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Even if you drink wine regularly, you might not have a developed taste for it. Drinking box wine from your local supermarket does not mean that you know wine, but if you would like to acquire a more elevated taste for this extremely elegant and at times sophisticated beverage, the process is…

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Santa’s not coming to our house this Christmas. Earlier in the year we decided to drop the bomb and tell “J” the truth. It’s been a long year. Telling “J” the “truth” about Santa has been an eye-opener to us about where “J” functions.

Like many people with special needs “J” really struggles with conceptualizing. He is extremely literal. Wrapping his brain around the fact that Santa is not “real” has been nearly impossible and has given us so much insight to how his brain works and how he understands the world around him.

The idea of “pretend” or “make believe” is very difficult for “J”. This is why when watching cartoons he will often ask to go there, unable to decipher between “real life” and “pretend”. Since hearing the news of Santa “J” has repeatedly asked us why there is no more Santa, and who is going to come down the chimney now… he seems to believe that there WAS a Santa and now the ISN’T one. No matter how many times we explain that Santa was pretend, that Mom and Dad bought all the gifts, he continues to ask why Santa isn’t coming anymore.

It’s kind of like living in the movie “Groundhog Day.” Every day for the last month at least once a day “J” asks about Santa. He knows there’s no Santa, but he just can’t figure out what happened to him. It is so hard to try and find new ways to explain it to him.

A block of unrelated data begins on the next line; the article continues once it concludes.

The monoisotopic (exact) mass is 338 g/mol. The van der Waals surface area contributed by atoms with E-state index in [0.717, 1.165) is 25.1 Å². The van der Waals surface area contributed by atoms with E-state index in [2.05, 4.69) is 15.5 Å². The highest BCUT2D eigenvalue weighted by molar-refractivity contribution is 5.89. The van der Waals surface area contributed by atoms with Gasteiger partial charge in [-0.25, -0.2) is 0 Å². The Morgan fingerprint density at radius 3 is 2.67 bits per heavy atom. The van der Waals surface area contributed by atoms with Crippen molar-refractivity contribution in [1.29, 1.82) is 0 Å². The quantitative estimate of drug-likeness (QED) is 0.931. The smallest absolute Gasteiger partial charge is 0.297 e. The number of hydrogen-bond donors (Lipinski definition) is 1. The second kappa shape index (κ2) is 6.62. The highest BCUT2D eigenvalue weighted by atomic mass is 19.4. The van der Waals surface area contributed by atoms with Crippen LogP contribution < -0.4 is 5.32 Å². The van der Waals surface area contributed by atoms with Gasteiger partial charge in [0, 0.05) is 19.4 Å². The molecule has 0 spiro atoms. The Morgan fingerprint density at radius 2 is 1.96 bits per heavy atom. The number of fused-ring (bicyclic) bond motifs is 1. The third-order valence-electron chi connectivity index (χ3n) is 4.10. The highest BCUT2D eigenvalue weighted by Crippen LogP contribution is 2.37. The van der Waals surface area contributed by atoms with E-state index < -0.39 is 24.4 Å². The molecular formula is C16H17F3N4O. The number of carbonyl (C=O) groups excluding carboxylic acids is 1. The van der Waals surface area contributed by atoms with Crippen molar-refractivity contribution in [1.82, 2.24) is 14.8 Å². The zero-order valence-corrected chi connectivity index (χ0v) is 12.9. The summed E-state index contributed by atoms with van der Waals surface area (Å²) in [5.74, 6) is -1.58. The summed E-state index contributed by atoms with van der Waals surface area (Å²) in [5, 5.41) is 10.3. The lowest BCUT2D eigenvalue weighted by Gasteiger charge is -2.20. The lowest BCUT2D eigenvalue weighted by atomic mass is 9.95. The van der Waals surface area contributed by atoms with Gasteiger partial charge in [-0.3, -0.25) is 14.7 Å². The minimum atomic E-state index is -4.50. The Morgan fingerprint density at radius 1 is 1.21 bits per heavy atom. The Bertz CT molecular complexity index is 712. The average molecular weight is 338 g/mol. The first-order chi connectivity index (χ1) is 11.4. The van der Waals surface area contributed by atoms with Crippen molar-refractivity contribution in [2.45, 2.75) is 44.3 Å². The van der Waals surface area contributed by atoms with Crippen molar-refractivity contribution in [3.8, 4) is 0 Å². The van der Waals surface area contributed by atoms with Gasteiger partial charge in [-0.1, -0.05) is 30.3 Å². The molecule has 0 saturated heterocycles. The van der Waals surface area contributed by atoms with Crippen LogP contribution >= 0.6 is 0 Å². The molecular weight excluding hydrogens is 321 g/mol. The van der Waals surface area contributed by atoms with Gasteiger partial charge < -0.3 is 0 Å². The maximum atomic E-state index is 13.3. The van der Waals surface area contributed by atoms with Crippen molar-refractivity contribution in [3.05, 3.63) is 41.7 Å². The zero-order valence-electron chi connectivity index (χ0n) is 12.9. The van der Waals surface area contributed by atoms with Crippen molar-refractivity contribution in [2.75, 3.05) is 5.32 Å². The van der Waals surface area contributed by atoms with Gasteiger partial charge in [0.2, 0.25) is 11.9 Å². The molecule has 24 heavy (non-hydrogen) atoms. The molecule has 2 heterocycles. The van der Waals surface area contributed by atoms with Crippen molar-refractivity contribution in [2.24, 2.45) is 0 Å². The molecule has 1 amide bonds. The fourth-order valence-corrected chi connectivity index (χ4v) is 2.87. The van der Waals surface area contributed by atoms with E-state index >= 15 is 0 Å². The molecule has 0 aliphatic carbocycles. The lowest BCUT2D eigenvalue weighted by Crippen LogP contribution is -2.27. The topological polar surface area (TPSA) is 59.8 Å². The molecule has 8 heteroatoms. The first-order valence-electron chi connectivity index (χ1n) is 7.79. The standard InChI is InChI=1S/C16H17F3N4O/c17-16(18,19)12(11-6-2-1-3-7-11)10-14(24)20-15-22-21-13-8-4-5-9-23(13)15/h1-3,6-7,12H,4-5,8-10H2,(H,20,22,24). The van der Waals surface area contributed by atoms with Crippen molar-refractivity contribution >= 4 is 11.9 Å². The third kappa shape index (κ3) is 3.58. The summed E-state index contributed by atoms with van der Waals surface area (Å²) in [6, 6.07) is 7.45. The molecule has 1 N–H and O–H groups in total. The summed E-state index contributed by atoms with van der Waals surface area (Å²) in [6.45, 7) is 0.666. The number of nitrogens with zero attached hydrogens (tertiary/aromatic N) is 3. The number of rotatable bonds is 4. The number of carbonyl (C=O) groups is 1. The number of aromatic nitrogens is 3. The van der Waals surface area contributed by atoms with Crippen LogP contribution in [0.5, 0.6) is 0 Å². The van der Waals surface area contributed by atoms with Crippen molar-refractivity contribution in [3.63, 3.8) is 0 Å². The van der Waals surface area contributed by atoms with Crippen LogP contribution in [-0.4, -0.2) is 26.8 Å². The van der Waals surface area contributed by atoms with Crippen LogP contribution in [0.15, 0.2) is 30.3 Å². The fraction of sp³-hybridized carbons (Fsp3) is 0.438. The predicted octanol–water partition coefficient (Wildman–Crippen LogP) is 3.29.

“J’s” Santa struggles are sweet, sometimes funny but also sad. He is 13 and he can’t understand this. It doesn’t matter how many times we say it, or how many different ways we explain it, he can’t fully comprehend it. As more and more of these types of experiences come up in life, “J’s” limitations become clearer, and it’s difficult as his parents to come to terms with them.

We’re reaching a point in both our children’s lives where we have to start thinking seriously about their adulthood. Next year is high school, the focus from that point on out is preparing for their futures. I’ve said to teachers, therapists, administrators, etc. that ever since the kids hit their teens I have had this overwhelming feeling that time is running out.

I feel there’s a giant stopwatch over my head counting backwards and I’m going to turn around and the kids are going to be 18, school will be done with them and I’ll be on my own. “We’re running out of time.” I tell them. I feel there is no time to waste, there is so much that has to be done, so many goals that have to be met, a future that I don’t feel prepared for. It’s a really tough balance between living in this moment and preparing for the future. The truth, whether it be about Santa or our children’s futures can be a hard pill to swallow.

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